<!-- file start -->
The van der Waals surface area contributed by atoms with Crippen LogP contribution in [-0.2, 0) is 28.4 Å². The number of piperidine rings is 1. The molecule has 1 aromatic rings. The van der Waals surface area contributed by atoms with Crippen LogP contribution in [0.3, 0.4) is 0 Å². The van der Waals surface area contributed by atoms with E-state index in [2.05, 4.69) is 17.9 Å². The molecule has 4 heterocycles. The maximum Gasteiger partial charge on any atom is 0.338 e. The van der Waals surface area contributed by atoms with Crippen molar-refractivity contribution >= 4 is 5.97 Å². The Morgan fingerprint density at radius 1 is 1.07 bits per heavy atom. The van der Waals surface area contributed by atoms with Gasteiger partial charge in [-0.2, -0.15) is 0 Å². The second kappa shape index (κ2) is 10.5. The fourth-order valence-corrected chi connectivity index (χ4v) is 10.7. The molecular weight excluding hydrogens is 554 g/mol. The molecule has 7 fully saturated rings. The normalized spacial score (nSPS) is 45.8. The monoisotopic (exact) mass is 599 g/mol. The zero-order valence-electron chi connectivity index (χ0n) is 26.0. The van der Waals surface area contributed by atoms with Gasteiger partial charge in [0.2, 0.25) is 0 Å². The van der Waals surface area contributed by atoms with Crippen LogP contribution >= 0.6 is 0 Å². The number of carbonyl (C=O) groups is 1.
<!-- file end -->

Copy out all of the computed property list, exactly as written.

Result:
The van der Waals surface area contributed by atoms with Crippen LogP contribution in [-0.2, 0) is 28.4 Å². The number of piperidine rings is 1. The molecule has 1 aromatic rings. The van der Waals surface area contributed by atoms with Crippen LogP contribution in [0.3, 0.4) is 0 Å². The van der Waals surface area contributed by atoms with E-state index in [2.05, 4.69) is 17.9 Å². The molecule has 4 heterocycles. The maximum Gasteiger partial charge on any atom is 0.338 e. The van der Waals surface area contributed by atoms with Crippen molar-refractivity contribution >= 4 is 5.97 Å². The Morgan fingerprint density at radius 1 is 1.07 bits per heavy atom. The van der Waals surface area contributed by atoms with Gasteiger partial charge in [-0.2, -0.15) is 0 Å². The second kappa shape index (κ2) is 10.5. The fourth-order valence-corrected chi connectivity index (χ4v) is 10.7. The molecular weight excluding hydrogens is 554 g/mol. The molecule has 7 fully saturated rings. The normalized spacial score (nSPS) is 45.8. The monoisotopic (exact) mass is 599 g/mol. The zero-order valence-electron chi connectivity index (χ0n) is 26.0. The van der Waals surface area contributed by atoms with Gasteiger partial charge in [0.2, 0.25) is 0 Å². The van der Waals surface area contributed by atoms with Crippen LogP contribution >= 0.6 is 0 Å². The number of carbonyl (C=O) groups is 1.